Do personality traits remain the same over time?

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It has been debated for centuries if an individual is born as tabula rasa or he/she already has something with him/her. For example, behaviourists (in 1920s) and social learning theorists (in 1960s) supported the hypothesis that everyone could be taught to become a doctor or a lawyer, without natural predispositions having any role in it.

However, it has become clear that an individual is not born as tabula rasa but the colour of their hair and yes, height and jaw shape, as well as a number of traits are largely genetically predetermined. The expression of genes depends on the environment, though.

When is personality coined?

Although traits are heritable to an extent, it takes time for the personality to evolve. Some traits are expressed rather early in childhood (such as Extraversion/Introversion), yet behaviour and emotional response change several times while a child and a young individual develops.

Pullmann et al (Pullmann, Raudsepp and Allik, 2006) examined the stability of personality traits in adolescence. Their study was based on a pool of data from 876 Estonian pupils who completed a questionnaire examining five core personality traits twice, over a period of several years. The analysis revealed that traits became more stable both on the level of population and individual at the age 12–18, while the five traits were quite established starting from the age of 16. The study has been cited over 100 times.

Can we assess the stability of traits across lifetime?

Yes, the last issue of a leading scientific periodical Journal of Personality and Social Psychology (journal rank 7.3 over 5 years) featured an exceptional study (Damian et al, 2019), measuring personality traits in a large sample across 50 years. It was the first study to assess the personality traits of the same people and using the same test over such a long time span – tests were administered to pupils at the age of 16 and then after the individuals retired.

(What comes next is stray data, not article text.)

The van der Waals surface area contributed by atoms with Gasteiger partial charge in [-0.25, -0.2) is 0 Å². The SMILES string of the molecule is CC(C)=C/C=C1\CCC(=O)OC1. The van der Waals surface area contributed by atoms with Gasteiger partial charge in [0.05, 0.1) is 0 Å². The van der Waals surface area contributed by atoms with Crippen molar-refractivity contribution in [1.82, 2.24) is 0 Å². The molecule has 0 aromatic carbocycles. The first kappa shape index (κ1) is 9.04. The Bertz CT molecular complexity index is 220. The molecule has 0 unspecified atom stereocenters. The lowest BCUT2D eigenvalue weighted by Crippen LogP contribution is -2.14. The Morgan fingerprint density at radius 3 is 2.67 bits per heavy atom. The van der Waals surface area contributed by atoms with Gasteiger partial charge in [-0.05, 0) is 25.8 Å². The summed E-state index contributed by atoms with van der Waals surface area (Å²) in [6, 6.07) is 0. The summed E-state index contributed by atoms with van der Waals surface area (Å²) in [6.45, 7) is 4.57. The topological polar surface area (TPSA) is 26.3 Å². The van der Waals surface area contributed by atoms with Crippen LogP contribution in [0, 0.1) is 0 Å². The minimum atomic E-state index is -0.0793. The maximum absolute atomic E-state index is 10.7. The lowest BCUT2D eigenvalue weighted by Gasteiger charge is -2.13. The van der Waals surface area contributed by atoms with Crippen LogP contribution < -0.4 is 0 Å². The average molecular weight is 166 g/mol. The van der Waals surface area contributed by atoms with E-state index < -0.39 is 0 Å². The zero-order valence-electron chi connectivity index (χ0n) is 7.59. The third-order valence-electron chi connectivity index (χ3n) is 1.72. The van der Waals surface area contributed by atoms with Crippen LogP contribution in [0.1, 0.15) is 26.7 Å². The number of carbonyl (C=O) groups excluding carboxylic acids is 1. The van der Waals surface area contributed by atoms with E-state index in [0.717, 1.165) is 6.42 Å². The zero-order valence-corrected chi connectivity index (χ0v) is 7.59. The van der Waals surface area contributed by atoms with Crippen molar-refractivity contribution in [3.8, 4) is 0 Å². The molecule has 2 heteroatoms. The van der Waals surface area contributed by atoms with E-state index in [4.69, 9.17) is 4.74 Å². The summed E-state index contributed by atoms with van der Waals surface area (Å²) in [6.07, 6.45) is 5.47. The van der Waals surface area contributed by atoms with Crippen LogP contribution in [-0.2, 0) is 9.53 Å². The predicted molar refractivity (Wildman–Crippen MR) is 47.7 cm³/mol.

The results revealed that personality traits remain quite stable. For example, if a pupil was timid and reserved in high school, showed little initiative and was anxious about performing in front of others, they were likely to retain the characteristics also when adult. A shy pupil is unlikely to evolve into an executive because they do not enjoy lots of attention, interaction or self-assertion.

However, it is possible to train and practise these skills. In recruitment, the central question is to what extent the natural predispositions overlap with those required for the duties. If the most important traits are there and there is little difference between the desires and actual levels, development strategies can be used to support the necessary competencies. Yet when there are marked discrepancies between the desirable and actual profile, the investments made in development need not pay off as it is very difficult, sometimes impossible to induce major change.

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